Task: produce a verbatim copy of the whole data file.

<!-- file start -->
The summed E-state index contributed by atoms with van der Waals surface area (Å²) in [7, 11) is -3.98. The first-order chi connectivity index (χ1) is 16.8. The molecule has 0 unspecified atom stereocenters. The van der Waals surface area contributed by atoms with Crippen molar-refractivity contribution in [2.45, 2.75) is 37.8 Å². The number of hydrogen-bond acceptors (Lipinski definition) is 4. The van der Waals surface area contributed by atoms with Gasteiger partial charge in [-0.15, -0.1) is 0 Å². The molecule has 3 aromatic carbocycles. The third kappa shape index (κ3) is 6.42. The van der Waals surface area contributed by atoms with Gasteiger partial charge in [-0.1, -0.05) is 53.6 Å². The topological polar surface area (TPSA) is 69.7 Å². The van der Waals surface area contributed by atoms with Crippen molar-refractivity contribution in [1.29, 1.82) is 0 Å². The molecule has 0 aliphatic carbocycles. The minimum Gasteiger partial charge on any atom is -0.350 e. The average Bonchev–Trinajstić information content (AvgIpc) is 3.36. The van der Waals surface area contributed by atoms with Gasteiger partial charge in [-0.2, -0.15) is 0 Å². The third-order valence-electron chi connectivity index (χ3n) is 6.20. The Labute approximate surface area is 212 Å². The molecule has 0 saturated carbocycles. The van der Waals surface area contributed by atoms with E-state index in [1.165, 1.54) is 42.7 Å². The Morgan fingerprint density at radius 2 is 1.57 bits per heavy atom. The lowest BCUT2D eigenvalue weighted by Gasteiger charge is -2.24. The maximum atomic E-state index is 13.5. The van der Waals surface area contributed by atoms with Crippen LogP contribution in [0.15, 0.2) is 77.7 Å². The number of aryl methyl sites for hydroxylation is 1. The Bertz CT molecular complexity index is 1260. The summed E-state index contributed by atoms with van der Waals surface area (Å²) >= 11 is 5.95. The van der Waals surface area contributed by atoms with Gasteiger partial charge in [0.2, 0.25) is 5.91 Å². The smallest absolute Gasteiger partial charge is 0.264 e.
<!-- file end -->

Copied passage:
The summed E-state index contributed by atoms with van der Waals surface area (Å²) in [7, 11) is -3.98. The first-order chi connectivity index (χ1) is 16.8. The molecule has 0 unspecified atom stereocenters. The van der Waals surface area contributed by atoms with Crippen molar-refractivity contribution in [2.45, 2.75) is 37.8 Å². The number of hydrogen-bond acceptors (Lipinski definition) is 4. The van der Waals surface area contributed by atoms with Gasteiger partial charge in [-0.15, -0.1) is 0 Å². The molecule has 3 aromatic carbocycles. The third kappa shape index (κ3) is 6.42. The van der Waals surface area contributed by atoms with Gasteiger partial charge in [-0.1, -0.05) is 53.6 Å². The topological polar surface area (TPSA) is 69.7 Å². The van der Waals surface area contributed by atoms with Crippen molar-refractivity contribution in [1.29, 1.82) is 0 Å². The molecule has 0 aliphatic carbocycles. The minimum Gasteiger partial charge on any atom is -0.350 e. The average Bonchev–Trinajstić information content (AvgIpc) is 3.36. The van der Waals surface area contributed by atoms with Gasteiger partial charge in [-0.2, -0.15) is 0 Å². The third-order valence-electron chi connectivity index (χ3n) is 6.20. The Labute approximate surface area is 212 Å². The molecule has 0 saturated carbocycles. The van der Waals surface area contributed by atoms with E-state index in [1.165, 1.54) is 42.7 Å². The Morgan fingerprint density at radius 2 is 1.57 bits per heavy atom. The lowest BCUT2D eigenvalue weighted by Gasteiger charge is -2.24. The maximum atomic E-state index is 13.5. The van der Waals surface area contributed by atoms with Crippen LogP contribution in [0.15, 0.2) is 77.7 Å². The number of aryl methyl sites for hydroxylation is 1. The Bertz CT molecular complexity index is 1260. The summed E-state index contributed by atoms with van der Waals surface area (Å²) >= 11 is 5.95. The van der Waals surface area contributed by atoms with Gasteiger partial charge in [0.2, 0.25) is 5.91 Å². The smallest absolute Gasteiger partial charge is 0.264 e.